Things That Go Bump #4

Bill O'Neil

Bill O'Neil

George Meek   

George Meek


NOTE: To read this entry in the Easy on the Eyes version, which features larger print and black text on a white background, click Easy on the Eyes edition!

Meet Bill O'Neil and George Meek.

These gentlemen are one of two things. They are either visionaries and pioneers, or a pair of grinning scamps who pulled off one of the most complicated pranks in paranormal research history.

Together, they built and operated an enormous machine they called the Spiricom, which was said to allow clear, utterly unambiguous communication with at least one deceased gentleman known as 'Doc Mueller.'

You can hear the tapes. See the diagrams. But before we get into all that, a bit of background.

The year is 1979. Disco is on its last pair of wide-bottomed trousers. The acronym 'EVP' is barely known to anyone outside of hard-core paranormal researchers. I am sporting a truly unfortunate Beatles bowl-cut. 

Meanwhile, down in his basement, Bill O'Neil is using the so-called 'Spiricom' to speak to the dead.

Of course, he's not the only person to have made this claim. But he is one of the few who made high-quality recordings of his conversations. His methods were also wildly diverged from the usual Ouija-board and seance-room approaches usually taken. 

No, the Spiricom was a nuts-and-bolts machine.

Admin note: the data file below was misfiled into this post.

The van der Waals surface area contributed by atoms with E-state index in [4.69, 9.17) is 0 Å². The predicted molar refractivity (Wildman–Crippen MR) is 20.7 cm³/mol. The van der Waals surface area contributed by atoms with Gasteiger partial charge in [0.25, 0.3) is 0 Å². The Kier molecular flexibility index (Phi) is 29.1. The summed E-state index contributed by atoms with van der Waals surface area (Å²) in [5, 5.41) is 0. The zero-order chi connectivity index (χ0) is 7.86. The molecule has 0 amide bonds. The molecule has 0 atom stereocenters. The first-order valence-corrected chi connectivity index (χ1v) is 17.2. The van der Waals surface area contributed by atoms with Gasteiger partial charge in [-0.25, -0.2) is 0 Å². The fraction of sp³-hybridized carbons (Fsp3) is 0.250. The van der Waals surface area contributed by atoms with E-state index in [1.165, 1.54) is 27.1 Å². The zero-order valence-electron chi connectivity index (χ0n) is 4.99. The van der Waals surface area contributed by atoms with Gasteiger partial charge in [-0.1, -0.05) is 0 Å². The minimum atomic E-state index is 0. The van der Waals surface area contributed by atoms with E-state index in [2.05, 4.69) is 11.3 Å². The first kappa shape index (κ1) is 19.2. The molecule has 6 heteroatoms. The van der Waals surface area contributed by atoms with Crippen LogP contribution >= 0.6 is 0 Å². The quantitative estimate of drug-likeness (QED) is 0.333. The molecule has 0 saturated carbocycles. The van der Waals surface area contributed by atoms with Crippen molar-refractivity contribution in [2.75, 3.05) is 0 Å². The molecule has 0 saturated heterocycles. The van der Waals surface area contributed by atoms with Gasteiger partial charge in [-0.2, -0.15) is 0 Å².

In a nutshell, here's how O'Neil and Meek claimed the Spiricom worked:

1) They built a tone generator. This tone generator combined 13 distinct audio tones, each lying within the vocal range of the average human male (from about 300 to 3400 Hz). Nothing special here, except in 1979 you couldn't simply fire up a computer to do this without building a specialized device.

2) They hooked the tone generator to a low-powered radio transmitter. Their transmitter spewed out the audio tone on a radio frequency of around 30 MHz. Is there anything magical or special about 30 MHz? Nope. 

3) They built a receiver, which received their 30 MHz tonal transmissions.  They set up a mic and a recorder and recorded the sounds from the receiver as well as the operator's voice.

Pretty simple, really. You've got a transmitter spewing out a steady tone, which is a combination of all the tones used by human males (why not include women? Sign of the times, I suppose).